Over the weekend, the Mauritian Minister of Environment, ‘Kavy’ Ramano, appeared in a widely viewed video on social media, pleading that he is doing as much as he can. However, not completing a robust scientific baseline is a major omission. There are already legal cases against two Ministers – the Mauritian Minister of the Environment and the Minister for Maritime Affairs – have been filed in Mauritius highlighting such omissions.
4. Maritime safety
Mauritians were shocked when it was revealed that such a large vessel as the Wakashio had traveled the distance it had without being intercepted.
The maritime safety expert who has emerged as the unifying face of the protest movement in Mauritius, Bruneau Laurette, has also been highlighting the challenges with the Mauritian Coastguard and support vessels around Mauritius.
The sinking of a Mauritius Port Authority tug with the loss of four crew (three confirmed deaths and the captain is still missing) could have been avoided if more autonomous technologies had been adopted for such dangerous missions.
Just four scientific vessels from Saildrone was all that would be needed to monitor and patrol Mauritius’ main island, in each of the four main tourist zones of the North, East South and West coast. Separate vessels could also be deployed to some of Mauritius’ outlying islands such as Rodrigues, Agalega and St Brandon, among others to assess the impacts of marine life.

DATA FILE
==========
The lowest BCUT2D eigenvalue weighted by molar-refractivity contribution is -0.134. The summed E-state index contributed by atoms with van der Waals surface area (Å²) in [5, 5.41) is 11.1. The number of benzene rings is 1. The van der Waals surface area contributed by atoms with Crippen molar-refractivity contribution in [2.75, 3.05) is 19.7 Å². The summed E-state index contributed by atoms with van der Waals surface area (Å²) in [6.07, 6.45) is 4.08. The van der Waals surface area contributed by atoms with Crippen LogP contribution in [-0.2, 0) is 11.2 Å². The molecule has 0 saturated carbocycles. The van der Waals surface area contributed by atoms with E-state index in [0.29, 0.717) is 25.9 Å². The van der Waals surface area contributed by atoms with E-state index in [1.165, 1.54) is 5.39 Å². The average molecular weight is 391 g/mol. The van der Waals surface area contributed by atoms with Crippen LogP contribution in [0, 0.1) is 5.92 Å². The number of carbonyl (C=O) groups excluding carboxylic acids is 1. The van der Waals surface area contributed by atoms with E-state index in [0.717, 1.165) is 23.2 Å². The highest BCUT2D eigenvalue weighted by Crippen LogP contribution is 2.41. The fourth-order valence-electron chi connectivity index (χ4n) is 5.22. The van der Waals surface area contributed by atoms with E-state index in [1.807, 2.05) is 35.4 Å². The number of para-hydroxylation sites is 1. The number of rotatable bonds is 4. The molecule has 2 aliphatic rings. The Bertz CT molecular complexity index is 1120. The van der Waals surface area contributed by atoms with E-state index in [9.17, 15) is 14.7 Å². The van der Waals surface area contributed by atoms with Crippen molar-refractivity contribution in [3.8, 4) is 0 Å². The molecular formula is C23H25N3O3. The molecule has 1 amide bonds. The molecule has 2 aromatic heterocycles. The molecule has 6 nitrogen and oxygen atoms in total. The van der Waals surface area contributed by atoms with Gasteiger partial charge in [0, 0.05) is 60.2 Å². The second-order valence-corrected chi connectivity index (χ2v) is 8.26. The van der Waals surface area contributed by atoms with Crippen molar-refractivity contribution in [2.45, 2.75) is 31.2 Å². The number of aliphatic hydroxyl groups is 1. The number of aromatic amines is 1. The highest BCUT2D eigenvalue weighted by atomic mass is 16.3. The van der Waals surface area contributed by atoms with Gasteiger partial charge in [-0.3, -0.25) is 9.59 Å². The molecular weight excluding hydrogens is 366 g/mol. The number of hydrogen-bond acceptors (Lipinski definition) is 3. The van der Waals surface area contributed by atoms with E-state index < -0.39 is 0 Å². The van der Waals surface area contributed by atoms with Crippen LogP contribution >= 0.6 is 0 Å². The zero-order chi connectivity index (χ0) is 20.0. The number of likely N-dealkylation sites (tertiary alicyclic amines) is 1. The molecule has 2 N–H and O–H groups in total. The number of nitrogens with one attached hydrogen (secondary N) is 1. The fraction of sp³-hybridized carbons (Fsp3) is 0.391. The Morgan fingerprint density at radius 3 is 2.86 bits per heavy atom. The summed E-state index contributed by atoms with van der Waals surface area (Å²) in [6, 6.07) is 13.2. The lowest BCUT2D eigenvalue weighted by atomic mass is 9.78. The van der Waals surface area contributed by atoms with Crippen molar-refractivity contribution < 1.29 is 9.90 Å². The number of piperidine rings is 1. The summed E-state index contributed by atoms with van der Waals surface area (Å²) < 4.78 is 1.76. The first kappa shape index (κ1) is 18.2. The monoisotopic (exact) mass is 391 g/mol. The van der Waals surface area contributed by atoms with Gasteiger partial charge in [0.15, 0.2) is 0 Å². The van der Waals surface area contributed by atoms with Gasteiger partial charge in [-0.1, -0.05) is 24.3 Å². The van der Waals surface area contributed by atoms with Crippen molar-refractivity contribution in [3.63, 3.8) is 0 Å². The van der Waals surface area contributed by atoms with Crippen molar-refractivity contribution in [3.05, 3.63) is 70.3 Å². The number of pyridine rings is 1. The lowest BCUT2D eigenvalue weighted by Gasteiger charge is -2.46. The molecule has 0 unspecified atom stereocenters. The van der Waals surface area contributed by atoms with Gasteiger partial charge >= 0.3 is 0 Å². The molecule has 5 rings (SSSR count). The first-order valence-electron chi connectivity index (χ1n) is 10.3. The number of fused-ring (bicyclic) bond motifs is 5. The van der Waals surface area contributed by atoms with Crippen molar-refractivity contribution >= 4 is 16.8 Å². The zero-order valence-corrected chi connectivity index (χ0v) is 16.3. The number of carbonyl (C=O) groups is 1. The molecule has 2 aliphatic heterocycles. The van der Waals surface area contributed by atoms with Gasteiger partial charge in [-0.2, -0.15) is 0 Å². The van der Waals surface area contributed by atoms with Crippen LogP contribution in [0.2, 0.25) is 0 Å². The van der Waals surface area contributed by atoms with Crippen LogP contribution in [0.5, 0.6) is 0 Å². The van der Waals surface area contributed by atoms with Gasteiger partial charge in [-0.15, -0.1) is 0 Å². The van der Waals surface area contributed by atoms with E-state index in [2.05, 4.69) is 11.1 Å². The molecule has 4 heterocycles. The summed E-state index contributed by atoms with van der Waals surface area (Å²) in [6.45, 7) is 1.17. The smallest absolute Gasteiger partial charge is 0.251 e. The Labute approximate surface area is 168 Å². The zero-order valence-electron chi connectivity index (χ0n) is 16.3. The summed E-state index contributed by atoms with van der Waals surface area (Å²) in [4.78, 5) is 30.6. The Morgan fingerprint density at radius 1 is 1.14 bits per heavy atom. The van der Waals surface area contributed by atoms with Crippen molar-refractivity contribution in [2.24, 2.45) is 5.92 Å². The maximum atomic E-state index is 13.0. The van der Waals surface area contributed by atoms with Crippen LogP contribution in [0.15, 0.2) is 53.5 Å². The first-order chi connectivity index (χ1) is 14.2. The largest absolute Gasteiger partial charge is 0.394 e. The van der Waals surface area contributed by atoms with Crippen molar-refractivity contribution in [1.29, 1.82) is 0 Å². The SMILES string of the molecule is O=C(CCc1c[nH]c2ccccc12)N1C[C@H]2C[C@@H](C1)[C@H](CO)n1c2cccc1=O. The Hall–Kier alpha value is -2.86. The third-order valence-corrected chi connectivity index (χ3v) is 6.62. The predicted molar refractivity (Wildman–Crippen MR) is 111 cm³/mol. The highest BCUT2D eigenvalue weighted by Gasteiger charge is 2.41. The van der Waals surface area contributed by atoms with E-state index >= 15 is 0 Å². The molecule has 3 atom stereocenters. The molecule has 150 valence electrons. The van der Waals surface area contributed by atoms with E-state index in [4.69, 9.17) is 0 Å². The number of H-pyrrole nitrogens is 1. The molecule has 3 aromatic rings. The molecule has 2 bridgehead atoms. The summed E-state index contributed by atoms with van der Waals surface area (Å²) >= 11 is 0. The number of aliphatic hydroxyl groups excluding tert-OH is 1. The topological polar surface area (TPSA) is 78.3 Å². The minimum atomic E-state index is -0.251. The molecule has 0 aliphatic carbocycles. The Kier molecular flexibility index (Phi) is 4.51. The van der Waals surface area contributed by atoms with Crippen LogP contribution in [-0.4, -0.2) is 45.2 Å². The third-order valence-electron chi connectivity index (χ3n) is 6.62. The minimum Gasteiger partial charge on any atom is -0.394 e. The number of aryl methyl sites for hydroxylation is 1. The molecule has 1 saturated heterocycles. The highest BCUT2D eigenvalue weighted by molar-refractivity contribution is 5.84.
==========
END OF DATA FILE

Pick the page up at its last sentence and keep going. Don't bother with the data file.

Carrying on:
Instead, in previous set of Government budgets, Mauritius spent $33 million in three years on Indian-made fast-attack boats, an Indian-made turbo-prop maritime surveillance aircraft (called a Dornier) as well as other maritime surveillance services.
Autonomous drones could achieved much of the same impact at a fraction of this cost, and potentially been even more effective.
5. Full control of Mauritius’ Exclusive Economic Zone
The Mauritius Government has been criticized for purchasing outdated and expensive technology that did not work as it should. Despite over $33 million spent, there were excuses that there was not enough fuel in the helicopters, aircraft that could not operate at night, and patrol boats that were out of position.